Bulldog: A Mine that Bites!


Contributed by Sue Forsyth of Stand Up to Coal

Deep in the heart of East Central Illinois’ prime and productive farmland lies a predator waiting to come to life. This predator takes many forms and could be considered a shape shifter in certain circles. It even has a catchy name and logo- Bulldog Mine (Strong, Fearless, Loyal) which aims to take attention away from the destructive and dangerous intentions this predator has to harm the air and land by room and pillar mining coal and shipping it outside of Illinois to a destination unknown.

Shape shifting is a specialty of The Bulldog Mine. Attractive and well-spoken agents cast a spell upon property owners to lease mineral rights, sometimes against the property owner’s better judgment. Most of the time the leases are so full of legalese that they are difficult to unravel and decipher, but the common thread is that the leases benefit only the predator in the long run. When the coal is mined and nothing is left but the threat of subsidence, the mine can turn a blind eye and morph into the producers of the next energy rush.

None of that is scary compared to the proposed seven hundred foot slurry retention pond that would be home to the remnants of the coal washing process. This proposed Mountain of Doom would be located in the middle of productive farmland and visible for miles in any direction. The components of the mountain slurry would contain mercury, arsenic, selenium, and other disgusting chemicals that are a product of making the coal marketable. Will these dangerous residual chemicals leech in to the ground and contaminate drinking water? Something to ponder on a dark chilly night as it is a scary scenario not outside the realm of possibility, even with safeguards in place.

Scarier still is the coal dust that will be created and transported wherever the howling wind takes it. From the mining surface facility where excess coal will be stockpiled in enormous mounds, to the transport of the coal itself in train cars pilfering dust along the way to its destination, or transported by diesel trucks that will allow the dust to escape into the air we and our families breathe. This doesn’t begin to touch upon the mining techniques themselves that are the leading cause of the fatal Black Lung disease that many miners die from.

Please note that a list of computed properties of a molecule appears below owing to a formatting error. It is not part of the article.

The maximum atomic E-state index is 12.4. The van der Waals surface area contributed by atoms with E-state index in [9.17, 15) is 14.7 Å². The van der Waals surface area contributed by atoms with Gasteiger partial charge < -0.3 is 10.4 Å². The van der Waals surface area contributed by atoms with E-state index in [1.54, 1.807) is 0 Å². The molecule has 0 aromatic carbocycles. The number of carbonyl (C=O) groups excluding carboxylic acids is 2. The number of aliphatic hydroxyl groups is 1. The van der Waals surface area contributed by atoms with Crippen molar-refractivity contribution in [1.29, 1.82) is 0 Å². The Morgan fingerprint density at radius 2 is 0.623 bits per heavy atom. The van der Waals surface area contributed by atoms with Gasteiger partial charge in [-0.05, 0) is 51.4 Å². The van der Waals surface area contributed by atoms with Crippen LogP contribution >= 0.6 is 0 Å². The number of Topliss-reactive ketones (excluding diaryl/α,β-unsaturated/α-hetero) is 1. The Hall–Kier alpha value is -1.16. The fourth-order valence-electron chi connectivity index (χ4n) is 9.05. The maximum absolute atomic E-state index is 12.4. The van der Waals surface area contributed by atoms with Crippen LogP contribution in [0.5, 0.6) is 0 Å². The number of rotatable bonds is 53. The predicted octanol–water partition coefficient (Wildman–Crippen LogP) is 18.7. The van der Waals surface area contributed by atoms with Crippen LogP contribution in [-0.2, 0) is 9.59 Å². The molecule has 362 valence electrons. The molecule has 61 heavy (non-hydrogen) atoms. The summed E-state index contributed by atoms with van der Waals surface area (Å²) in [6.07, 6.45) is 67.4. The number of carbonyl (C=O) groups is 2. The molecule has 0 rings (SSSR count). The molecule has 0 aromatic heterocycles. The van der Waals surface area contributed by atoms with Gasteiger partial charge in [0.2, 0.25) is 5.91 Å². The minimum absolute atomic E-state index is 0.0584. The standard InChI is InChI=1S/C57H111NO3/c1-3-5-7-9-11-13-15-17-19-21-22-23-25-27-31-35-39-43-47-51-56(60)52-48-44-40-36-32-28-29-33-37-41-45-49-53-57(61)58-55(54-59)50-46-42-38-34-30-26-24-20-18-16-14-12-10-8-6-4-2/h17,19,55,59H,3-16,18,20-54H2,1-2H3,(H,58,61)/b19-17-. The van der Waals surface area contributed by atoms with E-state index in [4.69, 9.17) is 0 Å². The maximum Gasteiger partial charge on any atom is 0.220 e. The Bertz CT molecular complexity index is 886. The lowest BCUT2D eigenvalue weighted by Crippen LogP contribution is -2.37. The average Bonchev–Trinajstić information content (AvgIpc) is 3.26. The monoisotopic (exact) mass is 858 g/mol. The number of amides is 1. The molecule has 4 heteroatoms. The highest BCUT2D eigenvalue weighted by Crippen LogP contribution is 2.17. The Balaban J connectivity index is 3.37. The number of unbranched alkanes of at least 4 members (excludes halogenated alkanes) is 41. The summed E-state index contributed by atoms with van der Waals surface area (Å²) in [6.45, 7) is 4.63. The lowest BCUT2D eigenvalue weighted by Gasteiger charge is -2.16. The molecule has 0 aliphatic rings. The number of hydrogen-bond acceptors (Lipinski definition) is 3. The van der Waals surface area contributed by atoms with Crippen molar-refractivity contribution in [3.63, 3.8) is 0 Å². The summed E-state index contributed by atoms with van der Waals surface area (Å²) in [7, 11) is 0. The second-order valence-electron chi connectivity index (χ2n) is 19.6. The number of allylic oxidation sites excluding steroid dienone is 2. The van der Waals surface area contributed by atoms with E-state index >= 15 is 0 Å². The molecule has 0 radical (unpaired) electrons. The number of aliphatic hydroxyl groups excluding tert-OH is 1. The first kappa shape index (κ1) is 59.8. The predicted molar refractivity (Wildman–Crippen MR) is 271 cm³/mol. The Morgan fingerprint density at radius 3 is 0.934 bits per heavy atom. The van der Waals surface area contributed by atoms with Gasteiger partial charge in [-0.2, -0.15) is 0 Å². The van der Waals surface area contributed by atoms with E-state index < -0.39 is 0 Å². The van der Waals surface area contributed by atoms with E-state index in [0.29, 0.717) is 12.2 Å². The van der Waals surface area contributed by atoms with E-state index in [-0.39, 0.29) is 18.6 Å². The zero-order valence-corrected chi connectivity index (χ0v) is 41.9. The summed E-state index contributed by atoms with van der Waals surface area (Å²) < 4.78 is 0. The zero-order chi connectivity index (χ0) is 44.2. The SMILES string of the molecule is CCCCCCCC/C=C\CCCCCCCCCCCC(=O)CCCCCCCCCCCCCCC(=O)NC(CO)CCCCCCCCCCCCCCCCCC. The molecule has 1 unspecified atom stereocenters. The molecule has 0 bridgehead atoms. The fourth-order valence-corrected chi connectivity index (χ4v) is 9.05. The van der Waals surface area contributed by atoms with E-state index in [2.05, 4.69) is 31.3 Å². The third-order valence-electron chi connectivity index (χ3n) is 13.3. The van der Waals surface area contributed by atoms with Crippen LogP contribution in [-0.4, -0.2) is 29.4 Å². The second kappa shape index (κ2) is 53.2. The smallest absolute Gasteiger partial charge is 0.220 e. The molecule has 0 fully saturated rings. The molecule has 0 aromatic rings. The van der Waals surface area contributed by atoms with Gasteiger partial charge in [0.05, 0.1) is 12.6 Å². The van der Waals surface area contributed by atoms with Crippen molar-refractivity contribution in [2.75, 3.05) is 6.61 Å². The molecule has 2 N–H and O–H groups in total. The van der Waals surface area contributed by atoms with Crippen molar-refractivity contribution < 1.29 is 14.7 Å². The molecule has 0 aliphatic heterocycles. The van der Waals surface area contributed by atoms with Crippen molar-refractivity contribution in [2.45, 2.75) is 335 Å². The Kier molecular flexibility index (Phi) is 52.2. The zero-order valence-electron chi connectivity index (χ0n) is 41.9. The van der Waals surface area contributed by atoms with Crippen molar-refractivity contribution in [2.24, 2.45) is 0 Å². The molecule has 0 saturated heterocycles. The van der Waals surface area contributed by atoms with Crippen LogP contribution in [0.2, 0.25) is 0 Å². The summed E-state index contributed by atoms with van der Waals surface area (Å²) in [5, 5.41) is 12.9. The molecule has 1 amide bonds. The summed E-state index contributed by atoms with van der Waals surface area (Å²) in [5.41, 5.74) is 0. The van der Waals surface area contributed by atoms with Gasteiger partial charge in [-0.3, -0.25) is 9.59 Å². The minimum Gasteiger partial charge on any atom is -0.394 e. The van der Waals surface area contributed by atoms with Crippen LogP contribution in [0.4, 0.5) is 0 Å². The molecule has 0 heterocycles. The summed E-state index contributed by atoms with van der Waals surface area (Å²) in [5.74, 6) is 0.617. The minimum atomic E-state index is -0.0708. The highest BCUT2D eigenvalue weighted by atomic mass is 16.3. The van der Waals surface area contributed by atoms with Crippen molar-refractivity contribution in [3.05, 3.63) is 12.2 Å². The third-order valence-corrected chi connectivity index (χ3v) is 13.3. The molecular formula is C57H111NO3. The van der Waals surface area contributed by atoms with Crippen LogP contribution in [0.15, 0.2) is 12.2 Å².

Perhaps the most frightening aspect above and beyond the health implications is the wasteful and myopic use of water this predator will use to further the mining process. If only 1 percent of all of the world’s fresh water is accessible for direct human use, it should be a crime that predators like The Bulldog Mine should be able to utilize it for their own selfish gain. By using up to half a million gallons of treated (yes treated) water per day to wash coal, this mine seems to be saying they do not care about the finiteness of resources like fresh water. This should scare anybody that profits are put above populations that rely on that water to exist and flourish. They are essentially saying that their enterprise is more important and should be placed above all else.

In this time of renewable energy and efficiency there is a declining need for this kind of archaic energy source. Many organizations are shying away from using coal and are recognizing the need for cleaner, safer, and more productive energy sources. In fact, there is a movement for organizations to financially divest from fossil fuels altogether. This is the future of energy and those operating in the past will find themselves as a relic, just like the fossils they are harvesting for fuel. They will be nothing more than ghosts haunting the abandoned mines they used to operate.

Tell Governor Quinn to Protect the Prairie State from mining horror stories!

Tell Governor Quinn to Protect the Prairie State from mining horror stories!


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